Types of Generalization • Stimulus generalization occurs when behaviors are performed in settings or in the presence of stimuli other than those in which the behaviors were taught. • Response generalization occurs when behaviors change that were not specifically targeted in the original intervention. • Response maintenance occurs when a behavior is performed following the withdrawal of an intervention.
Approaches to Generalization • Look for a response that enters a natural community; in particular, teach students to cue their potential natural communities to reinforcer their desirable behaviors. • Keep training more exemplars; in particular, diversify them. • Loosen training control over the stimuli and responses involved in training; in particular, training different examples concurrently, and vary instructions, social reinforcers, and backup reinforcers. • Make unclear the limits of training contingencies; in particular, conceal, when possible, the point at which those contingencies stop operating, possibly by delayed reinforcement. • Use stimuli that are likely to be found in generalization settings in training settings as well; in particular, use peers as tutors. • Reinforce accurate self-reports of desirable behavior; apply self-recording and self-reinforcement techniques whenever possible. • When generalizations occur, reinforce at least some of them at least sometimes, as if “to generalize” were an operant response class.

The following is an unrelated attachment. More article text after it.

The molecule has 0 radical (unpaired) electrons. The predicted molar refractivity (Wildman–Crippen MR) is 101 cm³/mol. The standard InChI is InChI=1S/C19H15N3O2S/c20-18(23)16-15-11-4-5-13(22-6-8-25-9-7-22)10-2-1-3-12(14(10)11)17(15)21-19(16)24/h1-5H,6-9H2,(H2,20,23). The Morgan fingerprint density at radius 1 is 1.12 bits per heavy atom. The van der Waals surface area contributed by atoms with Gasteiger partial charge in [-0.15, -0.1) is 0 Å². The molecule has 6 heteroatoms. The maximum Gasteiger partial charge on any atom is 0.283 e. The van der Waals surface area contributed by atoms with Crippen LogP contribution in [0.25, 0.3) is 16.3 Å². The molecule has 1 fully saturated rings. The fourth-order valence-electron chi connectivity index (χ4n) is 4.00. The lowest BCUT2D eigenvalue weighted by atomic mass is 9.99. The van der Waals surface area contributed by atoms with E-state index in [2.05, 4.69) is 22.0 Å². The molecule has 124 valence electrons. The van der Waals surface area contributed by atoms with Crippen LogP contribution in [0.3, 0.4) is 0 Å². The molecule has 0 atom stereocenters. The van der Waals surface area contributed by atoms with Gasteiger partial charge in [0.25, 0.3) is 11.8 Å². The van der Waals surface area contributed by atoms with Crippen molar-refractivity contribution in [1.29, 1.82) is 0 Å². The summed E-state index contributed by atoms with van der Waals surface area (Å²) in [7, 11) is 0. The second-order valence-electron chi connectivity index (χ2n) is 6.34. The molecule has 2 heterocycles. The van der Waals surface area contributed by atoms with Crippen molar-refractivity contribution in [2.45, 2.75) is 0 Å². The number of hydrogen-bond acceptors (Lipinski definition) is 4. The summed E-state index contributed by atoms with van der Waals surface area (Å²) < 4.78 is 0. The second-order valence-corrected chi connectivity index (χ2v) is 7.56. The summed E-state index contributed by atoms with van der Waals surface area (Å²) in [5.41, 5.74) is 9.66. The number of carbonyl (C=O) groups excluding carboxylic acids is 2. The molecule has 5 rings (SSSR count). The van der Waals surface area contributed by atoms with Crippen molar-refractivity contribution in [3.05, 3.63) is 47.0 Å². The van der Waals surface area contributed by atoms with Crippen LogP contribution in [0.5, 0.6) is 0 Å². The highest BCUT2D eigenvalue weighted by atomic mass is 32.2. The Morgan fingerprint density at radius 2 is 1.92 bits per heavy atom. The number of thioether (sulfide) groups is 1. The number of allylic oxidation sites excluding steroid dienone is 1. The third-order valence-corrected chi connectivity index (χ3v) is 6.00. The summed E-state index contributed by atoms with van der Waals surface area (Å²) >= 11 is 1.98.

Tactics for Promoting Generalization Take Advantage of Natural Communities of Reinforcement Train Diversely Incorporate Functional Mediators
Take Advantage of Natural Communities of Reinforcement • Teach relevant behaviors • Modify environments supporting maladaptive behaviors • Recruit natural communities of reinforcement
Train Diversely • Use sufficient stimulus exemplars • Use sufficient response exemplars • Train loosely • Use indiscriminable contingencies • Reinforce unprompted generalizations
Incorporate Functional Mediators • Use common physical stimuli • Use common social stimuli • Use self-mediated stimuli
Applying Generalization Tactics • List all desired behavior changes • List all the situations, settings, and places where and persons with whom the desired behavior changes should occur • List all the behaviors that must be emitted by everyone else involved in or affected by the behavior change
Issues in Promoting Generalization • Generalize Teacher Repertoire • Use Functional Contingencies • Provide Sufficient Detail • Build in Generalization • Conduct Outcome Assessment • Use the Least Restrictive Intervention